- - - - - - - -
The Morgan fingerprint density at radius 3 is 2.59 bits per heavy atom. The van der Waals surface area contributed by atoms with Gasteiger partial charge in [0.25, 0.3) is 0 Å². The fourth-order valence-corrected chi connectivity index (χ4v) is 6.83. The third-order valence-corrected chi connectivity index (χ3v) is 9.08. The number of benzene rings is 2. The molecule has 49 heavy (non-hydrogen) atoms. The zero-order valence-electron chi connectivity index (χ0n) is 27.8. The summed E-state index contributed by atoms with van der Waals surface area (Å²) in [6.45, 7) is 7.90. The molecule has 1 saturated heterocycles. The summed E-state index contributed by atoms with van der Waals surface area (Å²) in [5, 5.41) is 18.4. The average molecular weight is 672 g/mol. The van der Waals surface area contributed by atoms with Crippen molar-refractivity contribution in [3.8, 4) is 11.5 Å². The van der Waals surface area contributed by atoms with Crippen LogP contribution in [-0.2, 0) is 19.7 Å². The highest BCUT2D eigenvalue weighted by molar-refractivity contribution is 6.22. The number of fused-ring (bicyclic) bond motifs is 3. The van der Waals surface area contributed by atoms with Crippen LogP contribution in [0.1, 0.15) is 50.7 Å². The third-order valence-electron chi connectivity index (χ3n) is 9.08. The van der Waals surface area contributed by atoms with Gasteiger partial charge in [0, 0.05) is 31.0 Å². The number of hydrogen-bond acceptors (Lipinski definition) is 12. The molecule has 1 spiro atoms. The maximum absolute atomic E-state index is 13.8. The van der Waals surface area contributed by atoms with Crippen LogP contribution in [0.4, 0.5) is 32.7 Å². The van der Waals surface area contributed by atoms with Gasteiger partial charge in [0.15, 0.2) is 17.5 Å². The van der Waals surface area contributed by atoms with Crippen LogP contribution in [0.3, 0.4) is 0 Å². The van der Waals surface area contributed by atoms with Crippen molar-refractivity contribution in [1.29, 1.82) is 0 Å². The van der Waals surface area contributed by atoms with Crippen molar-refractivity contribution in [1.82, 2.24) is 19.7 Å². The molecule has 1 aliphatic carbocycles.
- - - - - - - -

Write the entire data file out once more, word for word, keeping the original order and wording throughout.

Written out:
The Morgan fingerprint density at radius 3 is 2.59 bits per heavy atom. The van der Waals surface area contributed by atoms with Gasteiger partial charge in [0.25, 0.3) is 0 Å². The fourth-order valence-corrected chi connectivity index (χ4v) is 6.83. The third-order valence-corrected chi connectivity index (χ3v) is 9.08. The number of benzene rings is 2. The molecule has 49 heavy (non-hydrogen) atoms. The zero-order valence-electron chi connectivity index (χ0n) is 27.8. The summed E-state index contributed by atoms with van der Waals surface area (Å²) in [6.45, 7) is 7.90. The molecule has 1 saturated heterocycles. The summed E-state index contributed by atoms with van der Waals surface area (Å²) in [5, 5.41) is 18.4. The average molecular weight is 672 g/mol. The van der Waals surface area contributed by atoms with Crippen molar-refractivity contribution in [3.8, 4) is 11.5 Å². The van der Waals surface area contributed by atoms with Crippen LogP contribution in [-0.2, 0) is 19.7 Å². The highest BCUT2D eigenvalue weighted by molar-refractivity contribution is 6.22. The number of fused-ring (bicyclic) bond motifs is 3. The van der Waals surface area contributed by atoms with Crippen LogP contribution in [0.1, 0.15) is 50.7 Å². The third-order valence-electron chi connectivity index (χ3n) is 9.08. The van der Waals surface area contributed by atoms with Gasteiger partial charge in [0, 0.05) is 31.0 Å². The number of hydrogen-bond acceptors (Lipinski definition) is 12. The molecule has 1 spiro atoms. The maximum absolute atomic E-state index is 13.8. The van der Waals surface area contributed by atoms with Crippen LogP contribution in [0.4, 0.5) is 32.7 Å². The van der Waals surface area contributed by atoms with Gasteiger partial charge in [0.15, 0.2) is 17.5 Å². The van der Waals surface area contributed by atoms with Crippen LogP contribution in [0.3, 0.4) is 0 Å². The van der Waals surface area contributed by atoms with Crippen molar-refractivity contribution in [1.29, 1.82) is 0 Å². The van der Waals surface area contributed by atoms with Crippen molar-refractivity contribution in [1.82, 2.24) is 19.7 Å². The molecule has 1 aliphatic carbocycles.